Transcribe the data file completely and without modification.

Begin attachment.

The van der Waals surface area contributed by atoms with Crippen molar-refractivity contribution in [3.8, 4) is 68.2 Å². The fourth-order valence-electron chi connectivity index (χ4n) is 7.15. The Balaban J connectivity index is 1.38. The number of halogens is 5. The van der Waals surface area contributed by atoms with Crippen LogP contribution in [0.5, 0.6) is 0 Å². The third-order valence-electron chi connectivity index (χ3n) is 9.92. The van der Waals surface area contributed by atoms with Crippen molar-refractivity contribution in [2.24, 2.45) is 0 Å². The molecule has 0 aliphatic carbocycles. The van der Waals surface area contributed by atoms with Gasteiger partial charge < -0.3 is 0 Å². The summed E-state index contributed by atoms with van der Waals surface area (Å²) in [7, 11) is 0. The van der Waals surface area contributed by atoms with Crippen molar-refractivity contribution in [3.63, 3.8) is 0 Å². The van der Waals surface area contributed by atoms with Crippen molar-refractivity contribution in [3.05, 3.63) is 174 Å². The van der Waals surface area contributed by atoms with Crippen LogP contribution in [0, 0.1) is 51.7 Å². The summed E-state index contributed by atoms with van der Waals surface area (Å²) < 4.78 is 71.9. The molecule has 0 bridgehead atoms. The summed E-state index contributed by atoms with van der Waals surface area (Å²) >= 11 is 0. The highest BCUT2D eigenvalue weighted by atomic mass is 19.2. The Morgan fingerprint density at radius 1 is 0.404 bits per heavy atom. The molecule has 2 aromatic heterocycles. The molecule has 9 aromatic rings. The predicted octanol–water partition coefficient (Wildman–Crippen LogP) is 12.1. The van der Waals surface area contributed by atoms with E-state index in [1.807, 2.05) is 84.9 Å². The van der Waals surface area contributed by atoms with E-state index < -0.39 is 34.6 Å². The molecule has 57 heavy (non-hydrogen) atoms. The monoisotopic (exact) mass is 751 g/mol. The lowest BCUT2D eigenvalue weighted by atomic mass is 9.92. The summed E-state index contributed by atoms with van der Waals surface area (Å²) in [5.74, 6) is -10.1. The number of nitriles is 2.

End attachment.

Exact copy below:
The van der Waals surface area contributed by atoms with Crippen molar-refractivity contribution in [3.8, 4) is 68.2 Å². The fourth-order valence-electron chi connectivity index (χ4n) is 7.15. The Balaban J connectivity index is 1.38. The number of halogens is 5. The van der Waals surface area contributed by atoms with Crippen LogP contribution in [0.5, 0.6) is 0 Å². The third-order valence-electron chi connectivity index (χ3n) is 9.92. The van der Waals surface area contributed by atoms with Crippen molar-refractivity contribution in [2.24, 2.45) is 0 Å². The molecule has 0 aliphatic carbocycles. The van der Waals surface area contributed by atoms with Gasteiger partial charge < -0.3 is 0 Å². The summed E-state index contributed by atoms with van der Waals surface area (Å²) in [7, 11) is 0. The van der Waals surface area contributed by atoms with Crippen molar-refractivity contribution in [3.63, 3.8) is 0 Å². The van der Waals surface area contributed by atoms with Crippen molar-refractivity contribution in [3.05, 3.63) is 174 Å². The van der Waals surface area contributed by atoms with Crippen LogP contribution in [0, 0.1) is 51.7 Å². The summed E-state index contributed by atoms with van der Waals surface area (Å²) < 4.78 is 71.9. The molecule has 0 bridgehead atoms. The summed E-state index contributed by atoms with van der Waals surface area (Å²) >= 11 is 0. The highest BCUT2D eigenvalue weighted by atomic mass is 19.2. The Morgan fingerprint density at radius 1 is 0.404 bits per heavy atom. The molecule has 2 aromatic heterocycles. The molecule has 9 aromatic rings. The predicted octanol–water partition coefficient (Wildman–Crippen LogP) is 12.1. The van der Waals surface area contributed by atoms with E-state index in [1.807, 2.05) is 84.9 Å². The van der Waals surface area contributed by atoms with E-state index < -0.39 is 34.6 Å². The molecule has 57 heavy (non-hydrogen) atoms. The monoisotopic (exact) mass is 751 g/mol. The lowest BCUT2D eigenvalue weighted by atomic mass is 9.92. The summed E-state index contributed by atoms with van der Waals surface area (Å²) in [5.74, 6) is -10.1. The number of nitriles is 2.